Obama’s speeches are still powerful, and the Republicans have given him some assistance. The extremist agenda and rhetoric of the tea party and the red meat primary campaign have galvanized Democrats. Obama can point to achievements and skewer a “do nothing Congress.” Obama would be in a lot more trouble if the Democrats had kept the House in 2010.
On the other hand, Republican enthusiasm for Romney is weak. Voting turn out in GOP primaries was meager — sometimes in the single digits. It’s not clear what the evangelical base will do in response to Romney’s Mormon faith. At this point the “enthusiasm gap” looks almost certain to favor the President.
It’s early, things can change, but right now Mitt Romney looks to be a very weak candidate. He’s never shown a capacity to connect with voters or inspire. He’s relied on attacks and weak opposition. Obama’s weathered just about every attack one can imagine. His capacity to come out of nowhere to win in 2008 show that no matter what you think of Obama as President, he certainly is a strong candidate.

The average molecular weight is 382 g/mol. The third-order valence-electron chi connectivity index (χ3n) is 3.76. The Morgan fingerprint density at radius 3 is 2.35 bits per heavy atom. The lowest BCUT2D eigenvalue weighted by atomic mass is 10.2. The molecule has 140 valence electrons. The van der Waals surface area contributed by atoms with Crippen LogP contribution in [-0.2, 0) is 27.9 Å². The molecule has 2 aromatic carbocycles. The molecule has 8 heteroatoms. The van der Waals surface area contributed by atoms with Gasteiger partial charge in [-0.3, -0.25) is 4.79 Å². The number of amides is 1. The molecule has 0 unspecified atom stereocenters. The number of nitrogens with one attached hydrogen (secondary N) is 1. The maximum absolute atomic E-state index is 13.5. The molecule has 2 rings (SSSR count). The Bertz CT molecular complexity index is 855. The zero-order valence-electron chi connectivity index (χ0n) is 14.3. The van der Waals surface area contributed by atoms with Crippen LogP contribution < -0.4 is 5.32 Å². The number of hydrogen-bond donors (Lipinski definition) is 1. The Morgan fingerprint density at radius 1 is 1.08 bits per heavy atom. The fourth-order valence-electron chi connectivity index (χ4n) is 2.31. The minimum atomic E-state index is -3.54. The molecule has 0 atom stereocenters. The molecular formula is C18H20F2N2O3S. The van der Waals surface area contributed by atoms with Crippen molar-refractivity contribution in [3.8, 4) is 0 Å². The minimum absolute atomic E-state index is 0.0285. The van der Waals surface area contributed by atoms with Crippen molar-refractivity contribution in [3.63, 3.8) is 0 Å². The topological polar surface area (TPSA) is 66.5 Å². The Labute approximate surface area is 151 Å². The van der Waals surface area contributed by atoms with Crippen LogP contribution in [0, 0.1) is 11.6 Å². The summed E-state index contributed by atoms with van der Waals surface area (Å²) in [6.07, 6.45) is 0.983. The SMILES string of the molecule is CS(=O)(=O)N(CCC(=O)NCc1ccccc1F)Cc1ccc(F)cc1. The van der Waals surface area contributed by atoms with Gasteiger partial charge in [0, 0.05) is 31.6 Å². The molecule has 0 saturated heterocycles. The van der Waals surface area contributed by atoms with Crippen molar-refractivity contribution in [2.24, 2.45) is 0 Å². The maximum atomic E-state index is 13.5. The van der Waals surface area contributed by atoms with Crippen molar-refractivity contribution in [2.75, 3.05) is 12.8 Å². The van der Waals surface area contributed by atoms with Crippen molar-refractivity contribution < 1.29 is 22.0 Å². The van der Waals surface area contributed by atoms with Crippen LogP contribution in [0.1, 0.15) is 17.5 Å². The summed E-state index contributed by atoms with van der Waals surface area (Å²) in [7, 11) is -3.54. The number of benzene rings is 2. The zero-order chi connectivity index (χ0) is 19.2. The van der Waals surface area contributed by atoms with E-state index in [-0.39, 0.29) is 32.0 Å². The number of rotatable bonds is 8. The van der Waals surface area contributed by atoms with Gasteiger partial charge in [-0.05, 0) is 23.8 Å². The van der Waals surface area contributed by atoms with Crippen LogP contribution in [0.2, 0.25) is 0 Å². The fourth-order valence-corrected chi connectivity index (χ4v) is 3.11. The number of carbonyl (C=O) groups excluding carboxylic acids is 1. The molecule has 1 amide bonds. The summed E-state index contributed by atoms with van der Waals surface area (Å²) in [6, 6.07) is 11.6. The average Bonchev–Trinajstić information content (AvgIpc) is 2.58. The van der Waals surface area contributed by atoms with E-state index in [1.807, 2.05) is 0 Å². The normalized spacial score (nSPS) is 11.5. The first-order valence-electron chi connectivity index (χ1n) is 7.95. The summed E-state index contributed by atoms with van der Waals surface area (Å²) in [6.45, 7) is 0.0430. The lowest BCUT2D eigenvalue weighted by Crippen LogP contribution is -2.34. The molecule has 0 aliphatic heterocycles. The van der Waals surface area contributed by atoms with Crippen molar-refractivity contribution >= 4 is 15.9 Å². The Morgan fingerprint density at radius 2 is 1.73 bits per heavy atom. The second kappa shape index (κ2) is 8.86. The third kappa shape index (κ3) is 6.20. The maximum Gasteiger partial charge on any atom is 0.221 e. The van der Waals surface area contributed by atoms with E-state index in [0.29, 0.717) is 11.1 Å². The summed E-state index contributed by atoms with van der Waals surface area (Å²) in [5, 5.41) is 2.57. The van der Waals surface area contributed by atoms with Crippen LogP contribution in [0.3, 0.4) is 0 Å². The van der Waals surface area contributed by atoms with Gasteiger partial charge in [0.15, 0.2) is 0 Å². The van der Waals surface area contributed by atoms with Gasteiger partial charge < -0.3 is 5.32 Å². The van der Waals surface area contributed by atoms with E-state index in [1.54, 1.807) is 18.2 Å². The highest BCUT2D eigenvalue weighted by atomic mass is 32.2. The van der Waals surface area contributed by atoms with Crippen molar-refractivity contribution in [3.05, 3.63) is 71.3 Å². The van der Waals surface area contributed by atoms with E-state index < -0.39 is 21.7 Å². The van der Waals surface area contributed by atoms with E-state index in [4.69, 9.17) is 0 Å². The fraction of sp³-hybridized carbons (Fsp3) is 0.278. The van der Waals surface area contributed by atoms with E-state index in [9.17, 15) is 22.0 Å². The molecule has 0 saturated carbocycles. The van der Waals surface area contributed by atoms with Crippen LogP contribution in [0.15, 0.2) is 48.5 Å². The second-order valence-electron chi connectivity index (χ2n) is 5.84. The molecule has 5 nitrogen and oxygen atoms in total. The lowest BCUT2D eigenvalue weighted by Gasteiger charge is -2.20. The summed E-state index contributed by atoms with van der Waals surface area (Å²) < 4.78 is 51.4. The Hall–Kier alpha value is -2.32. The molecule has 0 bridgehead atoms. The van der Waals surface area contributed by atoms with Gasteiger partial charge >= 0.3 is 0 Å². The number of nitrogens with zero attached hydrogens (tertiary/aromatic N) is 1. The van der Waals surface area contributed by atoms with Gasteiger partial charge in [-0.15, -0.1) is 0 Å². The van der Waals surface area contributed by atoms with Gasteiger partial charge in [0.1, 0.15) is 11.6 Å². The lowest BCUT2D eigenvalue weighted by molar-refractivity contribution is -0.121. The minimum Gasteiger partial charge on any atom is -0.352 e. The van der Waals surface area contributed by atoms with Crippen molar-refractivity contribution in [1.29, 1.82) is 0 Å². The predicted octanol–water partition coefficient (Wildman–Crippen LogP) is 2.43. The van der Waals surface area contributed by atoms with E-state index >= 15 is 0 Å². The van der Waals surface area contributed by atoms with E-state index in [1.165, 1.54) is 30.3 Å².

A guy is bored with his girlfriend.
He cheats, first with a really provocative exciting woman, but she’s a bit crazy.
The next one appears beautiful, rugged and near perfect – but turns out to be as dumb as a rock.
The third is vivacious and intriguing, but sleeps around.
The fourth promises the moon but is haunted by the past.
Then after spending time with a prude
he realizes that though boring and predictable, he wants his original girlfriend back. That’s the GOP this year.
When Ronald Reagan won the Presidency in 1980, he charmed Americans as a man of character who was inherently good natured and calmly confident. When Jimmy Carter tried to jab him in debates he said “there you go again,” with a smile. No anger, no bile.